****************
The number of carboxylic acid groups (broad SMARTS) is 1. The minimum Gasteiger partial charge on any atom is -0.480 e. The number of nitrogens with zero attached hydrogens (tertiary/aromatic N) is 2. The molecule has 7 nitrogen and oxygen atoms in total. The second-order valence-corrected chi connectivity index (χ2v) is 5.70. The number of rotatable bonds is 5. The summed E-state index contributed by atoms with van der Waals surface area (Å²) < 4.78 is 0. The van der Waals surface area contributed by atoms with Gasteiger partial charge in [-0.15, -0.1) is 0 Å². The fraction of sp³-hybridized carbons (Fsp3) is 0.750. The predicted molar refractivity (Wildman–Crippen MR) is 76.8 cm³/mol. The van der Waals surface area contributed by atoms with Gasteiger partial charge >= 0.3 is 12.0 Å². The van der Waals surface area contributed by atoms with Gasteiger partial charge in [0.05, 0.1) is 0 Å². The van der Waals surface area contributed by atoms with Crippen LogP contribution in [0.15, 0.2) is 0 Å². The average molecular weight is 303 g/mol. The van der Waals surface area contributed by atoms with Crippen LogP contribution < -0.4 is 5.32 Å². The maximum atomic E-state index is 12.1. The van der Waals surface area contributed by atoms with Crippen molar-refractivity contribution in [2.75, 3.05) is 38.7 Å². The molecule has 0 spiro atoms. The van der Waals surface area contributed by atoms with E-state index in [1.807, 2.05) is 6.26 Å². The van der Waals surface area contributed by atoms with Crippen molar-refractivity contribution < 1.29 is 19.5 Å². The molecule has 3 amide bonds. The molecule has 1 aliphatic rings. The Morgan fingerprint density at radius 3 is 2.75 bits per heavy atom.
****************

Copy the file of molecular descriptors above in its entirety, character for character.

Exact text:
The number of carboxylic acid groups (broad SMARTS) is 1. The minimum Gasteiger partial charge on any atom is -0.480 e. The number of nitrogens with zero attached hydrogens (tertiary/aromatic N) is 2. The molecule has 7 nitrogen and oxygen atoms in total. The second-order valence-corrected chi connectivity index (χ2v) is 5.70. The number of rotatable bonds is 5. The summed E-state index contributed by atoms with van der Waals surface area (Å²) < 4.78 is 0. The van der Waals surface area contributed by atoms with Gasteiger partial charge in [-0.15, -0.1) is 0 Å². The fraction of sp³-hybridized carbons (Fsp3) is 0.750. The predicted molar refractivity (Wildman–Crippen MR) is 76.8 cm³/mol. The van der Waals surface area contributed by atoms with Gasteiger partial charge >= 0.3 is 12.0 Å². The van der Waals surface area contributed by atoms with Gasteiger partial charge in [0.05, 0.1) is 0 Å². The van der Waals surface area contributed by atoms with Crippen LogP contribution in [0.15, 0.2) is 0 Å². The average molecular weight is 303 g/mol. The van der Waals surface area contributed by atoms with Crippen LogP contribution < -0.4 is 5.32 Å². The maximum atomic E-state index is 12.1. The van der Waals surface area contributed by atoms with Crippen molar-refractivity contribution in [2.75, 3.05) is 38.7 Å². The molecule has 0 spiro atoms. The van der Waals surface area contributed by atoms with E-state index in [1.807, 2.05) is 6.26 Å². The van der Waals surface area contributed by atoms with Crippen molar-refractivity contribution < 1.29 is 19.5 Å². The molecule has 3 amide bonds. The molecule has 1 aliphatic rings. The Morgan fingerprint density at radius 3 is 2.75 bits per heavy atom.